He leaned over to her, lightly tapping her on the hand. “Hey, want to go fishing?” His voice was a little raspy with age. His eyes still twinkled with love.
Her hands were wrinkled and covered in veins, but he still loved her hands. She leaned her head over to his shoulder. Softly, in her own shaky voice, she said yes with a bright smile. She loved fishing with him. It was time for the two of them to be together, alone… No kids or grandkids or neighbors dropping by unannounced.
She headed into the kitchen and packed up some ham and cheese sandwiches for them, a couple cokes, and some chips in a little cooler. He pecked her on the cheek as he headed to the back porch to pull together the fishing gear. She smiled and watched him disappear through the door, then opened the cabinet door. She pulled out two oatmeal cream pies and slipped them into the cooler.
He walked back in from the porch. He carried two poles, two collapsible chairs, and a tackle box. Atop his already capped head sat her floppy hat.
She turned and looked at him. “Ain’t you a sight!” She giggled as she pecked him on the lips. She picked her hat up off his head and set it down on the counter. “Ready to go?”
He winked at her as he headed out the door. She followed behind, locking up. They loaded up his little white Chevette, then climbed inside.
They drove off across the mountain to his favorite fishing hole. It was a wide spot in a cool mountain stream off a back country dirt road. Oaks and poplar lined the stream which curved across the landscape and small wildflowers dotted the grass where they parked the car.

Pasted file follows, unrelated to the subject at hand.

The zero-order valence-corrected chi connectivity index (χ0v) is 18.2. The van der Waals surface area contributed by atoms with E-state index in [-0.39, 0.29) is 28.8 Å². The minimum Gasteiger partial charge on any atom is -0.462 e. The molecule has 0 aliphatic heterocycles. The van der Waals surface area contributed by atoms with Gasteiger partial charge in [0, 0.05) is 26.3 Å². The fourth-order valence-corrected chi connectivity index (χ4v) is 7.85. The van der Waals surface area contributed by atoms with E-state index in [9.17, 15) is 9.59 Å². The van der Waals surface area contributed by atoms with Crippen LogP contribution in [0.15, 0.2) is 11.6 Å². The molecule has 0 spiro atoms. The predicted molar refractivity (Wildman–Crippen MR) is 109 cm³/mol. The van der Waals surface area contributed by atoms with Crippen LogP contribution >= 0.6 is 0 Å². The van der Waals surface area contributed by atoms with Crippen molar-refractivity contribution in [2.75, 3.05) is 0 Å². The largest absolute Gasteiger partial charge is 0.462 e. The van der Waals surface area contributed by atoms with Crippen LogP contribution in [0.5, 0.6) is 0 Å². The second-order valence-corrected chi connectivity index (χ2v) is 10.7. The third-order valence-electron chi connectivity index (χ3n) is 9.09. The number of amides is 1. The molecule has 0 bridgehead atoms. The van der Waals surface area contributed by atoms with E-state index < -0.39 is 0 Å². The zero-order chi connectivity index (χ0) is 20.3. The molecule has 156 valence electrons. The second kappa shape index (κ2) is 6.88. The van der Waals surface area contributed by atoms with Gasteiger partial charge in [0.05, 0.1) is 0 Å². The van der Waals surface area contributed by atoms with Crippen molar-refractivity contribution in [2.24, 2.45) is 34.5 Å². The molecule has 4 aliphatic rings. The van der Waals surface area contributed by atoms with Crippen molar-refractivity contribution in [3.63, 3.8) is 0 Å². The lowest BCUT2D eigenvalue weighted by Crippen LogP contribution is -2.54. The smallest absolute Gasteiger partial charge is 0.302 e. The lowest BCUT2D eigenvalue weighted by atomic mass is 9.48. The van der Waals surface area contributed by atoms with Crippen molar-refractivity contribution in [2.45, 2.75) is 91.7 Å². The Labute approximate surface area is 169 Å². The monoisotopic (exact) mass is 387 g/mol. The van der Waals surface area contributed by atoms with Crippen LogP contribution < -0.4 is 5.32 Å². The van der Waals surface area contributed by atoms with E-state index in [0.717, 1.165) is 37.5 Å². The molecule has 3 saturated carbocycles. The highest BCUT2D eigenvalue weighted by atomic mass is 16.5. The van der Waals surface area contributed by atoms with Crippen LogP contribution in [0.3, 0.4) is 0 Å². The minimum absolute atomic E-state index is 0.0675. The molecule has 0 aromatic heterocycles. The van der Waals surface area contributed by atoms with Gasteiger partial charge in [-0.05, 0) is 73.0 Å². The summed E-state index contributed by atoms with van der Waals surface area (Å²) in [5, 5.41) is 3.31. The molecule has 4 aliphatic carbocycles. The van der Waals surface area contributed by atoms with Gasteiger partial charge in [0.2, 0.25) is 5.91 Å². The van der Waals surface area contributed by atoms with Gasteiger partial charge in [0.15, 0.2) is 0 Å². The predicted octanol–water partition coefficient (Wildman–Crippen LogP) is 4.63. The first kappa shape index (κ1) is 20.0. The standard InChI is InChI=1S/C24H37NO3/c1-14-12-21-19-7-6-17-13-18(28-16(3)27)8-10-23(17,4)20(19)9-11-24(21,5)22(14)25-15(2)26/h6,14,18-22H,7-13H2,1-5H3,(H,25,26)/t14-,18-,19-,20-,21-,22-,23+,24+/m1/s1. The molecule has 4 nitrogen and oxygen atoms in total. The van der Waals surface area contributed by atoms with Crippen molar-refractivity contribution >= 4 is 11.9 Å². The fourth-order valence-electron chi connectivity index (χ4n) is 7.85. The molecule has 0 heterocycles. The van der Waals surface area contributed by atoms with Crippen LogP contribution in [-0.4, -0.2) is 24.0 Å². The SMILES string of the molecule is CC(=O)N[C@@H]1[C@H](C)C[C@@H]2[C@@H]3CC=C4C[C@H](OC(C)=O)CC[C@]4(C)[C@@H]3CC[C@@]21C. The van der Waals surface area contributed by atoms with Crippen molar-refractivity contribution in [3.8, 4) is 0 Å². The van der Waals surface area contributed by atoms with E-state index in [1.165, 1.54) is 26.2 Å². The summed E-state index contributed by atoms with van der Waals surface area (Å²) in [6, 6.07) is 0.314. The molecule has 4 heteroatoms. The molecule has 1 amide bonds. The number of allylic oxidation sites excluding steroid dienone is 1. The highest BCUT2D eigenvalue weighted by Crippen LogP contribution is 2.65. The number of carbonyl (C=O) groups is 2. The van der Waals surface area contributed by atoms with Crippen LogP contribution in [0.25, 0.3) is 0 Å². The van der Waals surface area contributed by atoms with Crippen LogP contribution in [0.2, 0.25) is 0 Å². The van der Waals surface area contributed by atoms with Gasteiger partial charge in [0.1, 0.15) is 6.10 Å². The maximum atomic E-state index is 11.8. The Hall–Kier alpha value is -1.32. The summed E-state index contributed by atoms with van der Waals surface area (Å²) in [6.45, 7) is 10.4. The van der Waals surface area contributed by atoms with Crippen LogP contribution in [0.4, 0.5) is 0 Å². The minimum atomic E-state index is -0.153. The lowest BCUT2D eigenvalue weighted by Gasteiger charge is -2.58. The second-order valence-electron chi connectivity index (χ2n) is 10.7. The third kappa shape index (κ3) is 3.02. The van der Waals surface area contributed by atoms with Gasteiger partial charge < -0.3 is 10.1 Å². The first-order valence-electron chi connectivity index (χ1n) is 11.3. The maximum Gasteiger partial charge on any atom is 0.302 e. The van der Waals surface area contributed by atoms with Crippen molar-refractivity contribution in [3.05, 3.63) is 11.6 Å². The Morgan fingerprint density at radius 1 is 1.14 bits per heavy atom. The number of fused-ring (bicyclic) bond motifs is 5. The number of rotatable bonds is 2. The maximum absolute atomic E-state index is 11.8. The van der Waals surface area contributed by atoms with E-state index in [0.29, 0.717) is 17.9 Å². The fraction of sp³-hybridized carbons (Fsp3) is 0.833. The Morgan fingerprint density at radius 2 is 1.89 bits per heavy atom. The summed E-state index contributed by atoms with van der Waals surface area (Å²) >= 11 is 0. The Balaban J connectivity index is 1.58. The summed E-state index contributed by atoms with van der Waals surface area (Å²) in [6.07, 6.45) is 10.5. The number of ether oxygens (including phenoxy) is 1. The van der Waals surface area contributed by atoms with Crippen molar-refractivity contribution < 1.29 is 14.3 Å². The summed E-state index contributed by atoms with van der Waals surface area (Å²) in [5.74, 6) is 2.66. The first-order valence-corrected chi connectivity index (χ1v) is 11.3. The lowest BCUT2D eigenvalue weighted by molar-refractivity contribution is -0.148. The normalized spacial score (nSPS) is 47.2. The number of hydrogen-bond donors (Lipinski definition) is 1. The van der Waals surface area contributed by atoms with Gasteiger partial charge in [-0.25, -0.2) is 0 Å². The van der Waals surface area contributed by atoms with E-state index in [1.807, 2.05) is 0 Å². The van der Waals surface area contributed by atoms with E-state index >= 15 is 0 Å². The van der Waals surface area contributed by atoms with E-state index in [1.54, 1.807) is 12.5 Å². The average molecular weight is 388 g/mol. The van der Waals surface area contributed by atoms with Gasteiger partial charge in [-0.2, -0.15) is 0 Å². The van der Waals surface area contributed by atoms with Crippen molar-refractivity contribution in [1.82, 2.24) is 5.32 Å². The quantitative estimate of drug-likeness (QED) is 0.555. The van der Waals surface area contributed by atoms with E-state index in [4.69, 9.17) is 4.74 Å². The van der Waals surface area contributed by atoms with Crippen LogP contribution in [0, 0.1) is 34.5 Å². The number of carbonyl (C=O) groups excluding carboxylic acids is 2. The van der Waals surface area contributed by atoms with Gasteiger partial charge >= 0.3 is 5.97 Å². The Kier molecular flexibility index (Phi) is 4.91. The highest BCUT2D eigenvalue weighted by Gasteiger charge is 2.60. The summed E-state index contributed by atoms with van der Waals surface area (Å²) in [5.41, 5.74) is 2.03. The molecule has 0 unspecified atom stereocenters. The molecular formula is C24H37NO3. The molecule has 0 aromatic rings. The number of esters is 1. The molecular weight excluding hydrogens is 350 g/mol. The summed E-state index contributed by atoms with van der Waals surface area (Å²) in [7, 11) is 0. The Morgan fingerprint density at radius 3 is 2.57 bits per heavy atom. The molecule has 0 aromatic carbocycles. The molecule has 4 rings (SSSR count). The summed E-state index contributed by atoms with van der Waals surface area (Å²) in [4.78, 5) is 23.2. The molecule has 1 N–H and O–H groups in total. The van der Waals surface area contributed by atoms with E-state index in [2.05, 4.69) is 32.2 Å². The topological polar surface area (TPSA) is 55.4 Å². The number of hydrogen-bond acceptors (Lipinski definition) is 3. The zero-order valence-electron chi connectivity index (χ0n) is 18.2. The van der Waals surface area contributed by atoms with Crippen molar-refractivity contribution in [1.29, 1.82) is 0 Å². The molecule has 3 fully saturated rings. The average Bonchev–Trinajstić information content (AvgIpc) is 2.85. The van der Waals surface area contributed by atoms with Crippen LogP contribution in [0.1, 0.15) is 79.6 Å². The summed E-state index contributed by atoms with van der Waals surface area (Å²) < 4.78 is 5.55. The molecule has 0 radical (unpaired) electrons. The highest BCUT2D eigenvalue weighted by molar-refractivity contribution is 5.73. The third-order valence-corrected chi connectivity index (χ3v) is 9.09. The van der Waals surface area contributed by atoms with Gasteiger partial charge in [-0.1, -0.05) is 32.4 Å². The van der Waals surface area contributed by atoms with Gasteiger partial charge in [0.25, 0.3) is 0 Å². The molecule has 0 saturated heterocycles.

He picked it because she thought it was pretty; not because of the fish. They set up their spot and cast their lines. It was a beautiful afternoon with blue skies and white puffy clouds.
She looked up and named the shapes she found in the sky. He loved her imagination, and took her by her free hand, just to hold it for a bit.
She looked over at him. They had lived a full life together, and she couldn’t imagine life any other way. It wasn’t always an easy life, but it was a good life. Nine children, fifteen grandchildren, and lots of family always surrounded them. But afternoons like this are what she really treasured.
It didn’t matter how many trout they caught, but they always came home with a few. It was dinner for Sunday after all! What really mattered was the time they spent together, loving each other for just being.
Inspired by my grandparents; great role models for how to give, forgive, and build love. We should all be so lucky!